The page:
VIDEO: Make elbow room for this new coronavirus go-to greeting - GulfToday

VIDEO: Make elbow room for this new coronavirus go-to greeting


US Vice President Mike Pence bumps elbows with Washington Governor Jay Inslee at Camp Murray in Washington state. File / AP

Gulf Today Report

Tackling the coronavirus involves elbow grease, whichever way you look at it. It also entails a lot of care and control.

Like the virus, the concomitant fear has assumed global proportions, which has drastically changed people’s attitudes towards daily habits – and social interaction.

People are making full-on efforts to become au fait with preventive measures. Contactless  ‘hellos’ have become the new normal. Nationals in many countries have been urged to refrain from hugs and kisses while accosting each other. However, many have resorted to innovative methods of salutation: foot taps and – what is trendy now – elbow bumps, which would normally be commonplace in such places as a basketball court.

WB-prez-elbow-greeting-750x450 IMF Managing Director Kristalina Georgieva (left) and World Bank Group President David Malpass bump elbows in Washington, DC. File / AFP

Everyone from high-powered political leaders and health officials has plumped for this form of greeting, the way a duck takes to water.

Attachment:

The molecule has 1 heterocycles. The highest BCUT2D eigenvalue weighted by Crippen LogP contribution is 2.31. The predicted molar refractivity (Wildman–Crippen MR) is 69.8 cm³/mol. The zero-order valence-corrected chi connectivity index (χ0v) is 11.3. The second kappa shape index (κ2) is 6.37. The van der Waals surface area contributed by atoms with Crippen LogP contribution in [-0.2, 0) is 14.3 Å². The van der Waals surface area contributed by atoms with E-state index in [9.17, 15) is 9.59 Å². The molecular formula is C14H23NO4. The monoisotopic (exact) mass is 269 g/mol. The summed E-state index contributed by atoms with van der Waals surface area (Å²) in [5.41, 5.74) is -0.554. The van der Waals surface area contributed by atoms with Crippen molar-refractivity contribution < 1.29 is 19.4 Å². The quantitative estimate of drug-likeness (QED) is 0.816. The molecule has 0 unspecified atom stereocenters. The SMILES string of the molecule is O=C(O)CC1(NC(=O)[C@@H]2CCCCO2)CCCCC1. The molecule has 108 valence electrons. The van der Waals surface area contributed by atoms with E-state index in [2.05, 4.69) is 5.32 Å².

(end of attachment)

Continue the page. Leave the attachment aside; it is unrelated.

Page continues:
US Vice President Mike Pence, who was appointed by the Trump administration to take the lead on the US response to the coronavirus outbreak, set a good example of the growing trend as he arrived in Washington state to meet Governor Jay Inslee.

Dr. Dena Grayson, a physician and biochemist who studies pandemic threats, told ABC News she's a huge proponent of the inventive introductions.

"There're so many videos circulating all over the world of people doing the foot taps and elbow bumps and I think it's fantastic," she said. "I think elbow bumps are a great alternative to handshakes because you really can't do that right now."

US-general-elbow-greet-750x450 US Surgeon General Vice Admiral Jerome M. Adams(right) bumps elbows with Connecticut Governor Ned Lamont in Rocky Hill, Connecticut. File / AP

Senator Lindsey Graham is offering elbow bumps instead of handshakes, while Rep. Alexandria Ocasio-Cortez is putting her hand over her heart in greeting. Senator Bill Cassidy is offering up hand sanitisers while Sen. Marco Rubio is washing his hands so often that he has "to start moisturising.”

President Donald Trump is a self-professed germaphobe with a longtime aversion for shaking hands with strangers. "One of the curses of American society is the simple act of shaking hands, and the more successful and famous one becomes the worse this terrible custom seems to get,” Trump wrote in his 1997 book, "Art of the Comeback.”

He told reporters on Wednesday, "I haven’t touched my face in weeks. I miss it.”

Make elbow room for that.


Related articles